Jay D. Amsterdam: The Paroxetine 352 Bipolar Study Ethical Conduct


Mark Kramer’s comment on Samuel Gershon’s comment

        My truly good friend, Jay Amsterdam ("Prof.  Jay" – my affectionate nickname for him) informed me that Dr. Gershon had commented on Jay's post.  That was encouraging to Professor Jay.  I get it!  He's given all of us an embarrassment:  incontrovertibly factual data which grandly documents the actual words and methods by which high level professionals from industry and academia – connected grandly to our ranks – have colluded to pollute the integrity of our field.  

        Of course, Jay is disappointed that responses to his disclosures have not been met with more interest and even activism from members of this devoted body. After all, I understand it's bulletins reach into organizations such as ACNP.   I think P.J. must feel that the silence has been deafening in our ranks. Why isn't there an outcry from every quarter? Why aren't those who perpetrated these crimes against academia, industry and big publishing, outcast – made to pay in some way? 

        I felt Jay's email to me had a quality of shaming me. But I'm tired.  I previously told him I was moving on from our field: that his fight was no longer my fight.

        Besides, I said almost everything I wanted to about corruption (academic, corporate, anti-   pharmacology cottage industries) in a long paper that I authored in response to honorable pioneer Dr. Barry Blackwell (Kramer 2016).  I don't know that Barry liked it too much.    The paper was really to set my mind as straight as possible on the issues.  It's a shame that Don Klein expected more from me. I politely agreed with him that it could have been better.   But then again that brilliant man was annoyed with a lot of things (may he rest in peace]. In the end, I really could not devise a strategy that would fix our fallen Humpty Dumpty – the one I once so loved dearly on the shaky wall.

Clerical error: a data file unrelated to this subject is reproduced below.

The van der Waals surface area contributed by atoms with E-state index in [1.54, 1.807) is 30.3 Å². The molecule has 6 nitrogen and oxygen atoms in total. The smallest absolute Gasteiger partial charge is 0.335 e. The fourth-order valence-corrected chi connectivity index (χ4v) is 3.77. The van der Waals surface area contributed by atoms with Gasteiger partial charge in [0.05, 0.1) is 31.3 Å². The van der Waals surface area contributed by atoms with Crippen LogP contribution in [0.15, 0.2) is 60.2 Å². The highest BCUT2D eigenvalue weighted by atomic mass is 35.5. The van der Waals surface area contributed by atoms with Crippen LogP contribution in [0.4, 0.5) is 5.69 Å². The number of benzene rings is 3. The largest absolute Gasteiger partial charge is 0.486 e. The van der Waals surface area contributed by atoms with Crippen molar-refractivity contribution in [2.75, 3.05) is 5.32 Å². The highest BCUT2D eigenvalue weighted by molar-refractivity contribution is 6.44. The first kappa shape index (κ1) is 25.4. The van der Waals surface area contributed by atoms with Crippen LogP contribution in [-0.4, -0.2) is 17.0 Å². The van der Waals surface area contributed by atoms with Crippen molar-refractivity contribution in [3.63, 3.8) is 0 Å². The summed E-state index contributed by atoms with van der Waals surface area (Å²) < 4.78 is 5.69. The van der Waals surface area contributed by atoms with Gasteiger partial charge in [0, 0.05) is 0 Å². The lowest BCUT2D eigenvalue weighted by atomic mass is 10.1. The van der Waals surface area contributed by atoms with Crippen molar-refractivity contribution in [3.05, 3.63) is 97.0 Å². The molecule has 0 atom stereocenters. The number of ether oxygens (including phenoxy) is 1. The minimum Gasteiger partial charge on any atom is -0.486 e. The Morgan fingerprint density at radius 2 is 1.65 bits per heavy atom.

And frankly, I told Jay as a friend that he would be so much better off, after he documented what he did, to try to advance the field further scientifically.  I was concerned that his salutary efforts would be used against the field, such that really sick patients who might have benefited from a TCA for example, would be turned towards only those practicing in competing non-medical mental health industries.     

        To me, my friend Jay, despite the incredible efforts he's made (keep in mind with drastically failing, vision) coupled with the suffering he's endured in academia (despite being an impressively capable and productive clinical researcher), sounds at times like a looped jazz phrase: it's great the first time your hear it, it gets clarified second time, the third time it might be taken as a polyrhythmic variation, but the fourth time you just want to hear something else.   I love David Healy for his ability to write clearly, his history telling, but I'm sick of his phrases too.   f*** it!   

        Medicines trend to work better than placebo in clinical practice and in clinical trials. I learned this (a little more than anecdotally) from serial systematic placebo-controlled N of 1 experiments as a resident and I don't see why some guys don't understand that, if you don’t.  Withholding psychopharmaceutical drugs routinely for certain patients is immoral. Medicine is art as well as science; there likely will always be harms. 

        And it's true that jazz players, like some psychopharmacologists, do loop their phrases because they don't yet know what else to do.  LOL – perhaps micro-dosed mushrooms will help.  

        I just can't, and don't want to, do anymore in this field.   I've been with Jay from the very beginning of his current efforts.  I respect him very much. I tried at times to help, but the wind is out of my sails for this kind of thing. It's actually out of my sails for psychopharmacology. I will die happily knowing that we documented what we know in the Journal of Affective Disorders about substance P (neurokinin type 1 receptor) antagonist antidepressants (multiple huge clinical replications, means by which Merck and Co. likely dropped the ball/ why they were not commercialized) (Rupniak and Kramer 2017) and that's all I can do.